Once You Stop Thinking Investing Is Hard, It’ll Be Easy

Written by Monica Savaglia
Posted May 24, 2018 at 8:00PM

I’ve met a lot of people who find investing difficult. Well, maybe difficult isn’t the right word…

What I've noticed is that some people tend to be hesitant about investing. And rightfully so! You’re investing hard-earned money, so you don’t want to lose it.

Not to mention how Wall Street and big investors often make it seem like investing is too confusing for the average person.

And for some, it is too confusing. But that’s just because they've never learned how to invest properly. Staying alert and being willing to learn is what makes successful investors… successful.

Those types of investors will go to the ends of the earth to stay in the “know” and to learn from the best.

But even the most successful investors still need to learn moneymaking strategies.

A few months ago, Charles asked me to look over the manuscript for his new book, Hitting Wall Street’s “Fat Pitch”: Secrets from a 35 Year Stock Market Insider.

Working with Charles over the past two years has taught me a lot about investing.

But there was one thing that I hadn't been focusing on. And yet, it eventually made the biggest difference in my investing. And this is it…

Before Investing a Nickel of Your Money, Write Out a Checklist

A checklist is a shortcut. It helps you to focus on the things that are important. You'll want to cover each part of the checklist before you move onto the next item. Doing this will ensure that you cover all the items on the checklist.

Warren Buffett, one of the most successful investors ever, has a checklist that he finds crucial when it comes to buying into companies. For his checklist, he asks himself a few questions about the company:

  • Can I understand it?
  • Does it have some kind of sustainable, long-term competitive advantage?
  • How is the management in terms of its ability and honesty?
  • What’s the price?

And if the company can get through the checklist, Buffett will buy it!

Weeding Out the Terrible Investments

For any investment you look it, your checklist will force you to say "yes" or "no" to each question. A checklist allows you to focus on what’s actually important when investing.

I use a checklist like Buffett's. I mean, he must be doing something right. And by following the checklist, I’m able to weed out terrible businesses and instead invest in the strong ones. It helps me to focus on what’s truly important rather than get distracted by any complexities or even my emotions...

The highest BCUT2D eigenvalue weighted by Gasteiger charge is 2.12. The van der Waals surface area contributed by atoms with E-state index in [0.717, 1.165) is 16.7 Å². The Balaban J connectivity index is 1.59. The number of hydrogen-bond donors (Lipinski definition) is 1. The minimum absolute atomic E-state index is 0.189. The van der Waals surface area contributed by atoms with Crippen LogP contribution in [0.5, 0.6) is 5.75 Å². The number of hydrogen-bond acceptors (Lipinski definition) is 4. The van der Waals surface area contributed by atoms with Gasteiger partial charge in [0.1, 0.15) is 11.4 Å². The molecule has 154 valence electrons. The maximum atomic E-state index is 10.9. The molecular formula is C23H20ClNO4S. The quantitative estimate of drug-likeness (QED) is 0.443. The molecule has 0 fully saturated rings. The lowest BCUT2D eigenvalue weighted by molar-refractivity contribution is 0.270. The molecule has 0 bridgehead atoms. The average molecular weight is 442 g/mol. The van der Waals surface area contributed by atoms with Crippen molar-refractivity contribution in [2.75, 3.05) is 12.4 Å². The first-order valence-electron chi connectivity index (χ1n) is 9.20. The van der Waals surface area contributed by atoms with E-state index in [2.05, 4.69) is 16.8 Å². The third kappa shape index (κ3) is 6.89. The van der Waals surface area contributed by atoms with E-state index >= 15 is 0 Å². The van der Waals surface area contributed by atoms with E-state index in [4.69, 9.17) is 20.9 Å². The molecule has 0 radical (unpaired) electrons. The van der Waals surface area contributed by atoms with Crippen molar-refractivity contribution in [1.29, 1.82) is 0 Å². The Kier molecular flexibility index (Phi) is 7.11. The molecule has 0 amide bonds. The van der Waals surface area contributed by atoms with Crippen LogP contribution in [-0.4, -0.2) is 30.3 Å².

Keep Your Emotions in Check

A checklist works because it simplifies everything and allows you to focus on why you should buy a company. It reduces the background noise.

All your newsfeeds are spewing stories about companies. All that information can be time-consuming and overwhelming. And that could cause you to lose focus on what’s actually important and what you should be looking out for. So, that’s where a checklist would come in...

Keep your checklist simple. Charles' checklist is simple and concise. It consists of two questions:

  1. Is the business financially sound?
  2. Is it selling at a bargain price?

Don’t make it harder for yourself and don’t overcomplicate it. I don’t need to tell you that there’s a lot of information out there. And don’t let your emotions get the best of you.

It’s human nature to get a little caught up in our emotions. But when it comes to investing, you don’t want to do that.

Don’t get depressed when stock prices fall. And you definitely don’t want to swear off buying stocks until the market becomes “stable.”

Times of "instability" are actually some of the best times to buy stocks. You'll get the best bargains on quality companies when stock prices fall...

Keep Your Checklist Simple to Get the Most From Your Investments

Charles keeps his checklist simple. And it’s something that I’ve started to incorporate into my own investing because it makes so much sense.

Investing in a financially sound company is obvious. It’s important to know that a company will be around tomorrow, pays its bills on time, and has cash in the bank.

If an investment passes every aspect of that question, we'll then need to find out if it's selling at a bargain price.

The price that you buy at has the biggest impact on your return. If you pay too high of a price, it’ll take a long time for the fundamentals of the business to catch up. And your investment could also start to flatline in the years to come.

No one wants to see their money slip through their fingers. If you’re not following a checklist when it comes to investing, you’re at a disadvantage.

I’ve learned this and so much more from Charles’ book, Hitting Wall Street’s “Fat Pitch.” I highly recommend reading it if you want to take your investments and returns to the next level.

Until next time,

Monica Savaglia Signature Park Avenue Digest

Monica Savaglia
Editorial Director, Park Avenue Digest

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